When the PCO analysis was applied to just the “Occidental” entries, no evidence of any correlation between provenance and genetic relatedness was found (data not shown), suggesting that this gene pool has experienced extensive exchange of breeding materials. The picture is rather different for the “Oriental” gene pool (figure 6), in which a trend of clustering was detected and most of the genotypes from the Indian, Indo-Chinese and Indonesian regions grouped together and separately from the Chinese ones. Recent studies highlight that the modern eggplant evolved from the species S. insanum [2], and it has been generally assumed that it was domesticated in Indian subcontinent[3], ,possibly in Rajasthan region [5]. The distinct genetic content of Chinese germplasm uncovered in the present analysis supports the alternate idea proposed by Wang et al. [6], Ali et al. [20] and Meyer et al. [4], that a secondary site of domestication also developed in China. Multiple, rather than single, domestication events seem to apply for a number of crops [66]. The introduction of the eggplant to the Mediterranean Basin by the Arabs would have generated a temporary bottleneck in genetic diversity [54] but still maintaining a rather large share of variability [67] and which was alleviated by subsequent selection, de novo mutations and recombination events as well as adaptation to different environments [68].

This, despite some movement of germplasm across the Asian and Mediterranean countries occurred over time, justify the genetic differentiation we detected between genotypes from the two geographical areas.

Plant germplasm management is pivotal for providing the plant scientist with sufficient genetically, well-characterized material for research and crop improvement. To this purpose the development of genetic core collections helps to provide a reduced set of accessions, in terms of entry number but not in terms of allelic coverage, that are feasible to study and handle. A critical examination of the various methods used to evaluate the quality of core collections suggests a lack of consensus regarding the optimal selection criteria to be applied [69]. Here, the retention of about 25% of the collection was required to capture all the microsatellite alleles present in the full set; the need for such a large proportion is a consequence of the species’ high level of homozygosity, since a heterozygote by definition harbors two alleles, whereas a homozygote only harbors one. Similar proportions have to be retained in both Arabidopsis thaliana (18%, [70]) and Medicago truncatula (31% [71]), while a heterozygous species, such as grapevine, required a retention level as low as 4% [72].

Some of the phenotypic diversity identified in the present germplasm would doubtless be of interest to conventional eggplant improvement programs. However, the application of more efficient selection programs requires the understanding of the genetic basis of key agronomic traits, via the development of linkage maps and quantitative trait locus (QTL) analysis. Thus, for example, Miyatake et al. [73] have defined the genetic control of parthenocarpy, while Barchi et al. [74] were able to identify a number of QTL underlying anthocyanin pigmentation. The association mapping approach has been proposed as an alternative platform to conventional linkage analysis for QTL detection [75]. The concept relies on analyzing a large set of germplasm in which there is a substantial level of morphological and genetic diversity built up by a history of recombination and re-assortment and whose population structure has been carefully assessed. One of the intentions of the present study is to identify such a population in eggplant, and the present analysis has provided important information regarding both the potential diversity available in the species and the likely sources of population structure. The data set as a whole contributes significantly to the knowledge base regarding the level and distribution of genetic diversity in the “Occidental” and “Oriental” eggplant gene pool, and sets the scene for a well-founded association mapping exercise to derive genotype-phenotype relationships.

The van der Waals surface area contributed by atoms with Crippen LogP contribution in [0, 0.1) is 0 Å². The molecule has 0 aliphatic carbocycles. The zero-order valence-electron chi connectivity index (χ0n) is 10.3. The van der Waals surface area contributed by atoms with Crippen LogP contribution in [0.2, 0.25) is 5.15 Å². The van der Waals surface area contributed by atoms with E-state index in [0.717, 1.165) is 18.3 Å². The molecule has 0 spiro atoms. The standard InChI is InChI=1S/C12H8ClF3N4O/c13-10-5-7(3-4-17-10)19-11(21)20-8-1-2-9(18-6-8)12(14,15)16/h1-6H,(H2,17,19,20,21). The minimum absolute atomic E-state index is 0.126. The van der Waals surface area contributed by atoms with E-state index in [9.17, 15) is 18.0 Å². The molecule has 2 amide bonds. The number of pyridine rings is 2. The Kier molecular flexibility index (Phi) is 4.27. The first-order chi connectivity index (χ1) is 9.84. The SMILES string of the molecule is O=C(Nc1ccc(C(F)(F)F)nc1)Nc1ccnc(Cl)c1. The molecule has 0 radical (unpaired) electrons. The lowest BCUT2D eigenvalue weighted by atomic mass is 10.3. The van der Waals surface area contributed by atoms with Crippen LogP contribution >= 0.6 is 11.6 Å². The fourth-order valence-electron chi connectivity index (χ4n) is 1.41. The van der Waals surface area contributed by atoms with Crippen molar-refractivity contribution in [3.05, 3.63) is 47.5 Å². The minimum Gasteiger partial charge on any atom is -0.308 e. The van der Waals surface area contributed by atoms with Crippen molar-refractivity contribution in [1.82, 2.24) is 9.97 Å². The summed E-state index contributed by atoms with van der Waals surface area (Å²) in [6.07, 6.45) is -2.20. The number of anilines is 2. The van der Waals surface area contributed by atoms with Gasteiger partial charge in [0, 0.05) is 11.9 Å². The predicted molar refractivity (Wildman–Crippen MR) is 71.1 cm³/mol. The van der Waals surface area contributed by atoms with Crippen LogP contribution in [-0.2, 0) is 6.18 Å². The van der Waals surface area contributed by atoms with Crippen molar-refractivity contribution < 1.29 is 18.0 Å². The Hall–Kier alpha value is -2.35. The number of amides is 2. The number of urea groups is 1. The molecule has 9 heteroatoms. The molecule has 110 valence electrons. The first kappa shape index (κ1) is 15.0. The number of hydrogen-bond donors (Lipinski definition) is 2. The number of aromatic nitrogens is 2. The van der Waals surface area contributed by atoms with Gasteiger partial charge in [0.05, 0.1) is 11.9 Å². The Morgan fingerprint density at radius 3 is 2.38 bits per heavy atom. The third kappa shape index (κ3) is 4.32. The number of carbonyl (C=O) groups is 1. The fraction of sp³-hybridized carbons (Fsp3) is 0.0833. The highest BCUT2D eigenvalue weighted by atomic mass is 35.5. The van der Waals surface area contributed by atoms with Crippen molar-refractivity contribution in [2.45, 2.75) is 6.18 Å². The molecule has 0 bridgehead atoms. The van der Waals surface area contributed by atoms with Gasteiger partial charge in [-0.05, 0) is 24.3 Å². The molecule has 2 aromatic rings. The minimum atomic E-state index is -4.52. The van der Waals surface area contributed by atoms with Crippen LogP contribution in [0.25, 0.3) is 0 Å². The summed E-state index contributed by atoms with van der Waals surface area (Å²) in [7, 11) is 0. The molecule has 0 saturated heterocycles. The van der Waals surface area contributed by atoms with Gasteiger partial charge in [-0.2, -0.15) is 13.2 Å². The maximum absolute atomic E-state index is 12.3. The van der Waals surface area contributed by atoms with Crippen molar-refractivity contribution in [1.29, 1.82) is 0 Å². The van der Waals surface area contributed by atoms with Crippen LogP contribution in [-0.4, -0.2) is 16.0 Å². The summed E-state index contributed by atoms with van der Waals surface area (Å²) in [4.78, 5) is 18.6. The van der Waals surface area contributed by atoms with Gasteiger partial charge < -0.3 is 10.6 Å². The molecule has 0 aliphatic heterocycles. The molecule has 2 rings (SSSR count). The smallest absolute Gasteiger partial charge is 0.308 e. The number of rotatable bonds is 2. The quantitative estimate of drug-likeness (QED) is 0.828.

The authors thank the institutions and company which kindly supplied seeds material: UPV Universitat Politècnica de València Spain (from AM_126 to AM_128); East West Seed (AM_197 and AM_198) Institute of Vegetables and Flowers CAAS Beijing China (from AM_206 to AM_209 and from AM_275 to AM_293 ); The Centre for Genetic Resources, the Netherlands (CGN) Wageningen (from AM_212 to AM_262).

Author Contributions

Conceived and designed the experiments: SL GLR EP. Analyzed the data: FC EP. Contributed reagents/materials/analysis tools: LT NA GLR. Wrote the paper: FC SL EP LT GLR. Performed the molecular experiments: FC LB. Performed the field experiments: FC LT LB NA TC TS GLR.